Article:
I definitely see where these could come in handy and would love to have them at times. However, thanks for showing the other side of it too. Sometimes technology takes away from the joy of traveling.

    1. Lauren Fritsky says:

      You’re not the last traveler without a smartphone — I’m in your camp as well. It provides a lot of laughs when I take out my cheap phone with no Internet capability while everyone else around me is Tweeting from their iPhones.

  13. Michael Figueiredo says:

    It’s funny that you wrote about this… I just posted an article about some useful (and fun) travel apps. Maybe next time you’re traveling you can try them out? 🙂

  14. I suppose that being lost can be a fun experience, but while you’re lost you can’t have the experience that you would have had wherever you were going. The technology just presents a different set of questions to ask. Instead of asking for directions, ask where you can connect to wi-fi. Or as everybody else says, you can just turn it off and play “lost gringa”. I think I’d rather have the technology along with me though.

  15. Gerard ~ GQ trippin says:

    I’m a techie at heart and tend to use my ipod touch or smartphone whenever I can to get around. Hopefully I can get over this since I hopefully won’t be too rushed during my RTW.

  16. In some cases technology can make travel worse than before. Before online booking became so prevalent, most hotels and hostels had to advertise their prices and be competitive – now if you don’t book ahead, the rack rates can be outrageous. The strategy often seems to be to jack up the rack rate, and offer big discounts online.

    Spontaneous travel if you’re not constantly online actually seems to be getting harder, particularly in Europe.

    My apps of choice though are also, and google maps. I’ll throw in iTravelfree which makes lugging around a guidebook also less necessary… For me these types of apps are about reducing clutter – you don’t need to hunt around for printed maps, lug around timetables or a guidebook, and give more freedom to explore.

    The more difficult challenge is to break the internet addiction.

  17. Wishing you all the best with what’s happening with your family right now, hun. Technology can be a complete blessing in these emergency circumstances.

  18. I straddle the fence when it comes to technology as well. But it all comes down to balance, really. I hope you make it home safely, wishing you safe and smooth travels.

  19. Ian [EagerExistence] says:

    I just wrote a post about how much I love the Internet. It helped me out a lot in Spain.

  20. Good discussion you got going here. What we get in efficiency we lose in human interaction.Recently I was in a place without internet and had to call someone (in transit without internet on the phone) who in turn called another friend with internet to find out the hours of operation for our intended destination. It felt incredibly inefficient at the time, but since the chain of communication involved contacting good friends, maybe it was a way of building greater rapport through our inter-connectivity…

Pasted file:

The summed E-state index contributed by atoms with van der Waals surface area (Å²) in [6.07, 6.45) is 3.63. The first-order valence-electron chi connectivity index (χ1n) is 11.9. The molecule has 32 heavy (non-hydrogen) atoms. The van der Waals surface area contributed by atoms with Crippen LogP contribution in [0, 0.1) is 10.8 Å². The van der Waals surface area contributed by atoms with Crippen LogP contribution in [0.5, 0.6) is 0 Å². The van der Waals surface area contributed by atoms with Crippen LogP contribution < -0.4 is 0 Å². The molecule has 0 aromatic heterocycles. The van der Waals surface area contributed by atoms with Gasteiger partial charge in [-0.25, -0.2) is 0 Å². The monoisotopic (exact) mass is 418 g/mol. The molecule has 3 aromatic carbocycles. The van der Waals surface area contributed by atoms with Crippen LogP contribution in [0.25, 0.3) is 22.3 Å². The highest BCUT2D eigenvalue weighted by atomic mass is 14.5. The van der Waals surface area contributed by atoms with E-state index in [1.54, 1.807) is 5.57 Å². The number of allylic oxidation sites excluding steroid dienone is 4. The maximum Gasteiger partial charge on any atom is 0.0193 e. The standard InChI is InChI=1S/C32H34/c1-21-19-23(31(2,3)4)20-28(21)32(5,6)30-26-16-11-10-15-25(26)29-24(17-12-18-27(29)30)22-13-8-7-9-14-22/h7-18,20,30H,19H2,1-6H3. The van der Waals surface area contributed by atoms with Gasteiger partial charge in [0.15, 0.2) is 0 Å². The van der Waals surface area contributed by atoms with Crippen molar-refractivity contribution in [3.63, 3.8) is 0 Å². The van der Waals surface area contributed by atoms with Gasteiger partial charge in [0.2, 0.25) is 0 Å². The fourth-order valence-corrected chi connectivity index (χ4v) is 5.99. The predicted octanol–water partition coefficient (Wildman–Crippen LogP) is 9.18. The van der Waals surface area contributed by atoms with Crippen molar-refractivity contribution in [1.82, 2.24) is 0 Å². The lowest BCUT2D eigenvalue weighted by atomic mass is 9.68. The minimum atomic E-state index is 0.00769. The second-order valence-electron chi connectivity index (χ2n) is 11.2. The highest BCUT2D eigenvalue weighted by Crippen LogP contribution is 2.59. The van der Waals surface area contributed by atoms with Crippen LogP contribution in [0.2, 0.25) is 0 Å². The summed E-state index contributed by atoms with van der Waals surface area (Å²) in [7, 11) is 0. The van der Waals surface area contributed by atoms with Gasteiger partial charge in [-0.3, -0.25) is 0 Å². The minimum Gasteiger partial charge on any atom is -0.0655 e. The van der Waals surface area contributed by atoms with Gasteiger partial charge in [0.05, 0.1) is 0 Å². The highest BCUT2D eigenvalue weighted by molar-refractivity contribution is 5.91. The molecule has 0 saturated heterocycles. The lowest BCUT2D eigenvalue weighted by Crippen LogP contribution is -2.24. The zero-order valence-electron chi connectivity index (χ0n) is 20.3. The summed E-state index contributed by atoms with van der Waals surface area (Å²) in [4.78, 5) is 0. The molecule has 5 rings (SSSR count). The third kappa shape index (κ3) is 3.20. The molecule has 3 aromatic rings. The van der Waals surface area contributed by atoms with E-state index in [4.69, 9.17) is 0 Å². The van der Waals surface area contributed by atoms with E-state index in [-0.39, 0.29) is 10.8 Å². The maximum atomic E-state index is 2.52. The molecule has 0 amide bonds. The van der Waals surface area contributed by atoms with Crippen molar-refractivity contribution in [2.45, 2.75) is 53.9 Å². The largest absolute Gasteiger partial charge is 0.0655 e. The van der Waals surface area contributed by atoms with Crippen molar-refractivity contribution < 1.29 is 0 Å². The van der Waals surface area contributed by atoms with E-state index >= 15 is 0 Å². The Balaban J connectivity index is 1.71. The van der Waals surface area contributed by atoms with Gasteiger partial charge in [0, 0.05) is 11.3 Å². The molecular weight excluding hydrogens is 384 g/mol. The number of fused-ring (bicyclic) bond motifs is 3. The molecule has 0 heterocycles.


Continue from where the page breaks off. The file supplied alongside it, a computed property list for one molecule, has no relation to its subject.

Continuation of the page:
1. Ian [EagerExistence] says:

      This reminds me. One time, in Crete, I was with a girl… I didn’t have change, or a phone card, or a WIFI connection… but she had a mobile phone. We were lost. So she called her best friend in Athens, and got her to lookup Google Maps and give us turn-by-turn directions over the phone.

      Sure, we could have asked a local for an obscure street name they may not have known… but we managed by ‘building greater rapport through our inter-connectivity’ (as Lusso said). And we even used technology in the end 😉

  21. Tyler @ says:

    Same questions as “is technology good or bad”, isn’t it? All in how we use it.

    I don’t have a smartphone on my trip but would if i could find a flexible cheap phone plan. Has such a thing ever existed?

  22. TheWorldOrBust says:

    Nice Post! I think technology while traveling is both a blessing and a curse. While I love traveling as it is an escape from my ball and chain (cell phone) and my computer, I still feel like having my netbook abroad is a godsend as I can research things to do, keep up with emails, etc. But there is something so liberating about saying you won’t look at anything with a screen for a few days…

  23. I think technology can help us a lot especially in emergency situations. Nevertheless, I prefer the good old way: running around with a guidebook, a map and a compass (Sometimes)…

  24. dtravelsround says:

    I’ve never used a travel app while traveling … I don’t know if I would want to for the same reasons you state about getting lost and being able to have those experiences. If I knew everything as it happened, I think there would leave a lot less to being impulsive.

  25. I never used any of my iphone apps while traveling. How does your plan work for the phone/ipod while traveling?

  26. I’ve had problems the other way around…I’ve grown used to Google Maps, for example, on my iPhone or even finding the address I’m looking for on an email I’ve received…Then, when my iPhone has failed, I’ve realised just how vulnerable I am…

  27. No travel apps here, or iphone for the matter! But your mention of a kindle with 3G kept me thinking…

  28. Raymond @ Man On The Lam says:

    I’ve recently been keen on apps for Android, but it sucks when there is no wi-fi…

  29. Well, despite my general anti-technology stance, I will admit that such devices/apps are useful at times. I actually would have missed my train in Romania two days ago if I was not able to quickly look up whether or not I had entered a new time zone on my phone. Minimal use seems to work best for me…

    1. Ayngelina Author says:

      I’m with you, although I tend to slide into manic use. I really need to be careful with how much I am ‘connected’

  30. I think with technology travelling experience is easier with help of applications like google map and google translate.

  31. Bethaney - Flashpacker Family says:

    Oh I definitely need to download this app for our Eurail trip!!

  32. I get this question so many times from clients. What to do about guidelines in Social Media. It seems to be one of their biggest concerns. My response is always the same. It’s not Social Media they should be worried about it’s the people they hire. If you can’t trust the folks that are working for you because they may do something that would hurt the company then Social Media is not the issue.